Our first advanced bread workshop finally took place yesterday at UBC Farm. This time around, we had quite a few familiar faces, friends and former customers from the bakery.
While our beginners’ class was all about the basics of baking bread at home, this one was meant to teach the subtleties of baking, to talk about the science of dough and to exchange ideas and stories. A few of the attendees brought home-baked loaves to the workshop, to have them sampled and discussed. After a bit of theory, talking about the different ingredients, showing different types of flours, as well as cracked grains, seeds and flakes, explaining the importance of preferments, soakers and mashes, autolyse, kneading and shaping techniques, we finally got to get our hands dirty. Together, we got to apply some of our knowledge to developed a formula for the evening’s dough.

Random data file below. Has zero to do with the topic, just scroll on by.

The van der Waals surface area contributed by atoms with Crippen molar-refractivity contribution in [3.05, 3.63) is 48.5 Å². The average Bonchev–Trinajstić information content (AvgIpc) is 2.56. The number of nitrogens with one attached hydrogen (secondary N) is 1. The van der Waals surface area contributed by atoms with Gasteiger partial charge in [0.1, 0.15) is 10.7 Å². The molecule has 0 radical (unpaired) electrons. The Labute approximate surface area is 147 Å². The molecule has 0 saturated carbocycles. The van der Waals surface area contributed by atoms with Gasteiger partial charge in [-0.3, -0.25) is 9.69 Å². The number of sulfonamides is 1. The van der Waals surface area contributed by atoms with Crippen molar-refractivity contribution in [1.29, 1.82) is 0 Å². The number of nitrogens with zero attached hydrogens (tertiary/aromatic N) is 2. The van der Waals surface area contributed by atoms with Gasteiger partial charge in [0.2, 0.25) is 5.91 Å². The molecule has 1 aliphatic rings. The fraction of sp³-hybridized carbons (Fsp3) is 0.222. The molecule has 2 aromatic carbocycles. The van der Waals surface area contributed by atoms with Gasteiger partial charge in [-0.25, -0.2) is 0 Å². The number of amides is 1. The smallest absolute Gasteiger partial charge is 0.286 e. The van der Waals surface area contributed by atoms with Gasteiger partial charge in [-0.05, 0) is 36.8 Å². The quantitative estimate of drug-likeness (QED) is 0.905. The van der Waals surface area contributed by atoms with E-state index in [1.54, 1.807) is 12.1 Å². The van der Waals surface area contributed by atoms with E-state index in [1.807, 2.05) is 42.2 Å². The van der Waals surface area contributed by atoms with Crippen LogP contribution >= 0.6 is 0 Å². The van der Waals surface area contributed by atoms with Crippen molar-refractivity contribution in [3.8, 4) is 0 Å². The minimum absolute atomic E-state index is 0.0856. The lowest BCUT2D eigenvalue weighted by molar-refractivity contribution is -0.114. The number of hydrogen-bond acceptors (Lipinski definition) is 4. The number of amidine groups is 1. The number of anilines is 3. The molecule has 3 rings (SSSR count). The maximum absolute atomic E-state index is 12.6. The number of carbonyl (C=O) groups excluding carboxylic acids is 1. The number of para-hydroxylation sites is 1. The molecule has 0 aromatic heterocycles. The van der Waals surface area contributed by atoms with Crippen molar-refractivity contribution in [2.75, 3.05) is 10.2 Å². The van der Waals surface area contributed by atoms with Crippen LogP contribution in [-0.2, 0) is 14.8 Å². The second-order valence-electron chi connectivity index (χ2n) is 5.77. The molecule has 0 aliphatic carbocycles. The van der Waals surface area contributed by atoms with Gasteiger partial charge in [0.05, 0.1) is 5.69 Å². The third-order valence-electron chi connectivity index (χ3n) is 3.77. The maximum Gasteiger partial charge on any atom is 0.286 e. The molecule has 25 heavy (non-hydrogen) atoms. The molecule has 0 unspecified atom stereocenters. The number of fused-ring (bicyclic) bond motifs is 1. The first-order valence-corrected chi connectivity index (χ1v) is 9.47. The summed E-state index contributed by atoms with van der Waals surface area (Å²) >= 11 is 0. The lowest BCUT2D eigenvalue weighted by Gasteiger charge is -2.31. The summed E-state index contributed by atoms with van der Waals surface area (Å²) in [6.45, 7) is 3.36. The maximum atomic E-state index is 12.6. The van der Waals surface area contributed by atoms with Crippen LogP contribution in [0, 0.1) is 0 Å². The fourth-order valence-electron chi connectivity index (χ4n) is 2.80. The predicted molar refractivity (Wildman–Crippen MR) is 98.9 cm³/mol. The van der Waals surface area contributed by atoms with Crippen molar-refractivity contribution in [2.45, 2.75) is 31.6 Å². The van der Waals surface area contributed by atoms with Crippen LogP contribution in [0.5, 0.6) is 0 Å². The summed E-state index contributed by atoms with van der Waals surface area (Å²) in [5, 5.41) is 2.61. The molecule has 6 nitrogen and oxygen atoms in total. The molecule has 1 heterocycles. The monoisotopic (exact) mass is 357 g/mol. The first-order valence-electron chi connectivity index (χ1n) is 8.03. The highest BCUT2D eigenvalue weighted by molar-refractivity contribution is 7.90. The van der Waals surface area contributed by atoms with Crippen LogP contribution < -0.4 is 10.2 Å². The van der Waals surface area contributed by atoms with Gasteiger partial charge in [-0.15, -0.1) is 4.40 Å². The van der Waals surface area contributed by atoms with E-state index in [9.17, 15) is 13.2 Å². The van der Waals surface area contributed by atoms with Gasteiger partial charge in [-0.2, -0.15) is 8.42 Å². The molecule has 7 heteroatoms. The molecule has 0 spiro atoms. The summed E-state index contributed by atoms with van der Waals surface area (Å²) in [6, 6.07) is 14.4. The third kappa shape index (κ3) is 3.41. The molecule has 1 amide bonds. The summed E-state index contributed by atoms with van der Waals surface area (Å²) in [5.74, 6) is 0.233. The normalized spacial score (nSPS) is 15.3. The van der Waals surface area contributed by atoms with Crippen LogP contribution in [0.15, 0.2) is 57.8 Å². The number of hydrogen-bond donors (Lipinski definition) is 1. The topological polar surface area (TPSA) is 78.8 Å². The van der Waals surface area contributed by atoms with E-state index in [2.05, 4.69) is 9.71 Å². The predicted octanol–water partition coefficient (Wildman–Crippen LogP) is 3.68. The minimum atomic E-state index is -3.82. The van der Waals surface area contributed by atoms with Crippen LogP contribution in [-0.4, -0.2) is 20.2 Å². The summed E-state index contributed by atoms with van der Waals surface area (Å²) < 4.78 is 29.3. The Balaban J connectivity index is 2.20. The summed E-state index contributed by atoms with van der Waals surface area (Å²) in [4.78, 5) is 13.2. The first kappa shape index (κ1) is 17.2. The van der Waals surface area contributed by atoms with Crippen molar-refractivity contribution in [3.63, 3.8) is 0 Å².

We had prepared beforehand a preferment, as well as two different types of soakers for the class. Everybody got their little share of the preferment and soakers, and then started measuring their ingredients, weighing water and flour, adding the yeast. As if by magic, the silent, focused group turned into a social and chatty gathering. After incorporating all the ingredients, and during a twenty minute break that allowed for the autolyse, we shared our sourdough starters, we sampled the home-baked loaves, and we chatted about baking and bread.
The kneading part – after the autolyse is complete – is the stage where everybody always has lots of fun: thirty-two hands inside sixteen mixing bowls, kneading the dough to perfection!